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New regulations force China’s e-stores to offer hassle-free, 7-day product returns

New regulations force China’s e-stores to offer hassle-free 7-day product returns

All e-commerce sites operating in China must soon offer hassle-free seven-day product returns to their customers. This new regulation from China’s State Administration for Industry and Commerce (SAIC) comes into force on March 15.

After that date, all e-stores – including those with third-party merchants – must offer returns on all items except perishable or virtual products like food, software, and digital downloads, notes state news agency Xinhua. The relevant SAIC document is here [1].

E-store customers will not have to give a reason for returning the item, though they will have to pay the return mail fee. The new regulations should be a positive step for consumer rights, and will bring China’s e-stores in line with more enlightened brick-and-mortar retailers who have long offered seven-day or even fourteen-day item returns.

Of course, all goods returned to e-commerce sites must be undamaged, and mailing times are not included in the seven-day grace period.

(See: Walmart’s online supermarket for China saw $1.9 billion in sales in 2013)

No questions asked

SAIC’s new stipulation won’t be a shock to China’s largest e-commerce companies, who have been working towards such safeguards voluntarily in recent years so as to set themselves apart from rival sites. Alibaba spokeswoman Florence Shih tells Tech in Asia, “The vast majority of Taobao Marketplace sellers and all Tmall merchants have long offered seven-day no-questions-asked returns.” She added that Alibaba as a company “welcome[s] steps to continuously improve consumer protection mechanisms as these will drive the sustained and healthy development of the online retail industry.”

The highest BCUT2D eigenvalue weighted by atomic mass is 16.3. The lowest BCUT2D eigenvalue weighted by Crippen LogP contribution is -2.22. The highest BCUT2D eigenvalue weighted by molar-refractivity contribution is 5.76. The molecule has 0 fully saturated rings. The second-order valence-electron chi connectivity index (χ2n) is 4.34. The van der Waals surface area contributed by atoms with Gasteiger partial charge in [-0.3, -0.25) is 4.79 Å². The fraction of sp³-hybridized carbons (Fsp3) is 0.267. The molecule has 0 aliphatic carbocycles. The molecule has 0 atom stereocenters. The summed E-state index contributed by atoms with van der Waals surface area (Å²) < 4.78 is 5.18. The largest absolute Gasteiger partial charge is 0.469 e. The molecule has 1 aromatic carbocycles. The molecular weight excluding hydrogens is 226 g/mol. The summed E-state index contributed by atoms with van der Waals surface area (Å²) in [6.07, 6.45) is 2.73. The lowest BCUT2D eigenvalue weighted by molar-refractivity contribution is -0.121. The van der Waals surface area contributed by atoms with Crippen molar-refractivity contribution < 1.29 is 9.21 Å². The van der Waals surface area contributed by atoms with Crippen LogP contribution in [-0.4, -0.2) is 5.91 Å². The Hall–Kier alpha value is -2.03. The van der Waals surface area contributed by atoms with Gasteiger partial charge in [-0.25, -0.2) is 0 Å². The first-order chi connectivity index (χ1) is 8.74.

At JD, which is Tmall’s closest rival, a representative explains that shoppers already have a seven-day grace period.

The new rule could prove to be a challenge only for smaller e-stores that have not yet opted in to such a policy.

SAIC’s newest directive includes rules on real-name identification for third-party online merchants, as well as amendments to online business laws from 2010 pertaining to anti-unfair competition, advertising, and trademarks.

(Editing by Terence Lee)


  1. The document is dated January 26, but it was published on February 13.  ↩


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